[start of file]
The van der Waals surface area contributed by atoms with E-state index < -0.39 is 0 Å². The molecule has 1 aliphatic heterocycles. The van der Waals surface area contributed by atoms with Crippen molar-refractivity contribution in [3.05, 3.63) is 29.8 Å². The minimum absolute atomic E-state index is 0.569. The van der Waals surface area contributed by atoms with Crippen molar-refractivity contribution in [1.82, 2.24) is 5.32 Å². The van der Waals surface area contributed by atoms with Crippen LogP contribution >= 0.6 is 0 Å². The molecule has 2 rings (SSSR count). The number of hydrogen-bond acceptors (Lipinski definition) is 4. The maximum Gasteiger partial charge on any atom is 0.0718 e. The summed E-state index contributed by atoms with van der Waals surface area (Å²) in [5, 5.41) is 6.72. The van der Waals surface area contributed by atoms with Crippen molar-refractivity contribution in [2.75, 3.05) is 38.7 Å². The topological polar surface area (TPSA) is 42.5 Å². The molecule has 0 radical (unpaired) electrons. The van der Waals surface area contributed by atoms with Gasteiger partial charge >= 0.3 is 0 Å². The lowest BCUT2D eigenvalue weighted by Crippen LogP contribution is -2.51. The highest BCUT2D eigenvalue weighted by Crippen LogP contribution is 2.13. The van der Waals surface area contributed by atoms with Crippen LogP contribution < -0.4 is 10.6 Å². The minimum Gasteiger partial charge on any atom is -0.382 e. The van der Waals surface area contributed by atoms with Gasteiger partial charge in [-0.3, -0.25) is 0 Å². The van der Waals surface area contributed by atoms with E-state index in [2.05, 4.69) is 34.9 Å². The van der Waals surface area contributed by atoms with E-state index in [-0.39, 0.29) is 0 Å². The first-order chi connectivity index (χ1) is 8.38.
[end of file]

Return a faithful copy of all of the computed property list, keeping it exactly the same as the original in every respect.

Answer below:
The van der Waals surface area contributed by atoms with E-state index < -0.39 is 0 Å². The molecule has 1 aliphatic heterocycles. The van der Waals surface area contributed by atoms with Crippen molar-refractivity contribution in [3.05, 3.63) is 29.8 Å². The minimum absolute atomic E-state index is 0.569. The van der Waals surface area contributed by atoms with Crippen molar-refractivity contribution in [1.82, 2.24) is 5.32 Å². The van der Waals surface area contributed by atoms with Crippen LogP contribution >= 0.6 is 0 Å². The molecule has 2 rings (SSSR count). The number of hydrogen-bond acceptors (Lipinski definition) is 4. The maximum Gasteiger partial charge on any atom is 0.0718 e. The summed E-state index contributed by atoms with van der Waals surface area (Å²) in [5, 5.41) is 6.72. The van der Waals surface area contributed by atoms with Crippen molar-refractivity contribution in [2.75, 3.05) is 38.7 Å². The topological polar surface area (TPSA) is 42.5 Å². The molecule has 0 radical (unpaired) electrons. The van der Waals surface area contributed by atoms with Gasteiger partial charge >= 0.3 is 0 Å². The lowest BCUT2D eigenvalue weighted by Crippen LogP contribution is -2.51. The highest BCUT2D eigenvalue weighted by Crippen LogP contribution is 2.13. The van der Waals surface area contributed by atoms with Crippen LogP contribution < -0.4 is 10.6 Å². The minimum Gasteiger partial charge on any atom is -0.382 e. The van der Waals surface area contributed by atoms with Gasteiger partial charge in [-0.3, -0.25) is 0 Å². The van der Waals surface area contributed by atoms with E-state index in [2.05, 4.69) is 34.9 Å². The van der Waals surface area contributed by atoms with E-state index in [-0.39, 0.29) is 0 Å². The first-order chi connectivity index (χ1) is 8.38.